If the last few years have been a period of high M&A activity in the asset management industry, 2017 appears to be the year when fund management firms began to merge and acquire with a different strategy. Indeed, we observed fewer deals than during the previous year, but at a much higher cost. So far 2018 is following the same trend (See Figure 1). How can we explain this high number of deals? Is the industry getting more intensely competitive? Do these deals benefit the investors?
We will try to answer these questions by analysing the acquisition of Alliance Trust Savings by Interactive investor. This recent deal came in a period of uncertainty with the occurrence of Brexit and shows the different positions of firms in the asset management industry.
Figure 1: Summary of Q3 2018
Figure 2: Aberdeen and Standard Life post merger’s AUM
The Merging Period of Asset Management Firms
High M&A activity began in 2017 between investment managers, reaching levels as high as before the financial crisis; this illustrated the intense pressure on the market for firms to consolidate. Last year, the total value of deals was more than 40 billion; the number of deals decreases significantly, 2017 is the year with the lowest volume since 2006 according to Dealogic. It is interesting to see that M&A activity lead to a $2.9tn turnover in AUM, with very few deals involving more than $100bn of assets to be transferred. In the recent years, many intra-groups consolidations occurred: Prudential merged its UK insurance business with M&G and BNP Paribas combined three of its asset management businesses.
The Standard Life-Aberdeen deal last year is a prime example of the current global trend. This deal was an £11 billion merger: the biggest in UK fund management history. This mega-deal led analysts to wonder about the changes in the asset management merger and acquisition activity.
Such a deal brought short-term uncertainties into the market regarding the integration, staff management and funds administration. These uncertainties could affect performances. Nevertheless, in the long-term, investors are confident and understand the future benefits. In addition, in case of a merger where there is overlap, there is usually a loss in asset under management (AUM). (see Figure 2)
Investors will also be concerned about the outcome of the deal and therefore will be reluctant to put more investment in the company until they know about the individual products and team after the integration. In the case of Standard life-Aberdeen, it will be quite complex to prevent these concerns given the size of the deal. However, in terms of AUM crossover, it will not be very significant. Standard Life focuses on developed market equity and debt and absolute return while Aberdeen is an expert in emerging market equity and debt and quantitative funds with multi assets.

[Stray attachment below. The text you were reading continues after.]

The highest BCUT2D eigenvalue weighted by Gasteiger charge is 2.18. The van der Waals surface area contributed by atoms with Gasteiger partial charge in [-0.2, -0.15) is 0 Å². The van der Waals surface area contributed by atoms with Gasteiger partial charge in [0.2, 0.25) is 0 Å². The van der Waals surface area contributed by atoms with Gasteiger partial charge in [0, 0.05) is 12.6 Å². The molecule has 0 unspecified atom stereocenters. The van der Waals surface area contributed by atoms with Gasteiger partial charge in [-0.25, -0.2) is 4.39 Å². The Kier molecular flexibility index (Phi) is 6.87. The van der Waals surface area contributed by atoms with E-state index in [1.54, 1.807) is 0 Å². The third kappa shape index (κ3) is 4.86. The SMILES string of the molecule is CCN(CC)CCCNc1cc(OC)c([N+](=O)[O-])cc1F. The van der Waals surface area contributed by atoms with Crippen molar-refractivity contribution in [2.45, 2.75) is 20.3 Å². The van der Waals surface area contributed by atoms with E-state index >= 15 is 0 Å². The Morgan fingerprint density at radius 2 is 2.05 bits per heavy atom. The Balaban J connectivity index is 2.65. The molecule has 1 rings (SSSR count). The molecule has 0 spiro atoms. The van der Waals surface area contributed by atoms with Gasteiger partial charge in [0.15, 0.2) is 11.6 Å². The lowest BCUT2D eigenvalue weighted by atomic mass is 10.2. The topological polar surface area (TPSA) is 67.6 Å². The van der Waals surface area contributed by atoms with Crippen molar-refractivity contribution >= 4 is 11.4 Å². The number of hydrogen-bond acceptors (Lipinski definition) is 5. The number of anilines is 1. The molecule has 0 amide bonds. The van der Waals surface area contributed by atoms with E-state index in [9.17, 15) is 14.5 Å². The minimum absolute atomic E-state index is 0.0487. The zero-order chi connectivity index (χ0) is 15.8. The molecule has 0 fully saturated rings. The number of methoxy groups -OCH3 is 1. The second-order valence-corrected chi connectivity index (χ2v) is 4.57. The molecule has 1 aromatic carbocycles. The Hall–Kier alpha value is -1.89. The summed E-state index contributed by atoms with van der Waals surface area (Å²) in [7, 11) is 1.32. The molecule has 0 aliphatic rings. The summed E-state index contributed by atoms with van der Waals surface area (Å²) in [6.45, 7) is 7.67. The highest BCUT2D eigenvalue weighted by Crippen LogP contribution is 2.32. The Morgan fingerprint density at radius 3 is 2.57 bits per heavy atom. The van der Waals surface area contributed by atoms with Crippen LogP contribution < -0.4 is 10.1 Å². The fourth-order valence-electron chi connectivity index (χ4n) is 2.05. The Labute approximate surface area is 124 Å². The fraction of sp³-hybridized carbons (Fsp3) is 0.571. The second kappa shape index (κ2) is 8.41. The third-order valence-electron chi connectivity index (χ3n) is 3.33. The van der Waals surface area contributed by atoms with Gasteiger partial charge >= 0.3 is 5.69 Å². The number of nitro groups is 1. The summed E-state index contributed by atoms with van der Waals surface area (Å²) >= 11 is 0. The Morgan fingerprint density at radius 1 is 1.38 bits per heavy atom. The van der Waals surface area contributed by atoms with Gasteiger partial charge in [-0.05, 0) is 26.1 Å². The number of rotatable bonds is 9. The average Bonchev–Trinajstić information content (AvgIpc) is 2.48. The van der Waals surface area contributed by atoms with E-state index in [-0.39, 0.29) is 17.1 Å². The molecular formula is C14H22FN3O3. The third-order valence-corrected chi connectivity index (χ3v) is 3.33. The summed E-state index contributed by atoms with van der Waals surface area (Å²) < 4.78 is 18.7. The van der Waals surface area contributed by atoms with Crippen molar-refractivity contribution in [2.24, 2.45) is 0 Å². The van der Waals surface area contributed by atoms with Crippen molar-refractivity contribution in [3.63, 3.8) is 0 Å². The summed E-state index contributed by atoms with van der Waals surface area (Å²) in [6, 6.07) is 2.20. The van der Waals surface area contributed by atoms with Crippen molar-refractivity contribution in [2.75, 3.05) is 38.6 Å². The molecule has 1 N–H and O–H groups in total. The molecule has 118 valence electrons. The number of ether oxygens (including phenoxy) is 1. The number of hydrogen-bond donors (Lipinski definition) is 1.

Figure 3 US Asset and wealth management deal trends
Nevertheless, early movers, who got into M&A activity before 2017, represent only a few companies: Amundi, Pioneer Investments and Black Rock Inc. (buying Barclay’s Global Investors). Nowadays, businesses are actively considering M&A to grow compared to before. The consolidation wave among investment funds created by Janus Henderson and Standard Life Aberdeen is just starting. Up until Q3 of 2018, this trend is verified by the mega-deal in the Q2 by Hellman & Friedman’ acquisition of Financial Engines for $3 billion in the US. (see Figure 3).
In December 2017, in their ranking M&A prospects, White & Case set the rating of fund managers as “very strong”, which is the highest one shared only with the fintech and payment processing companies. Also, there is a growing interest for cross-border acquisitions: parts of the world with a large pool of savings capital. This includes companies such as Australia, Japan and China, especially in real assets and property. In fact, deal volume of the industry went up 32% in the beginning of 2018 compared to the same period in 2017, according to a report from Mercer Capital.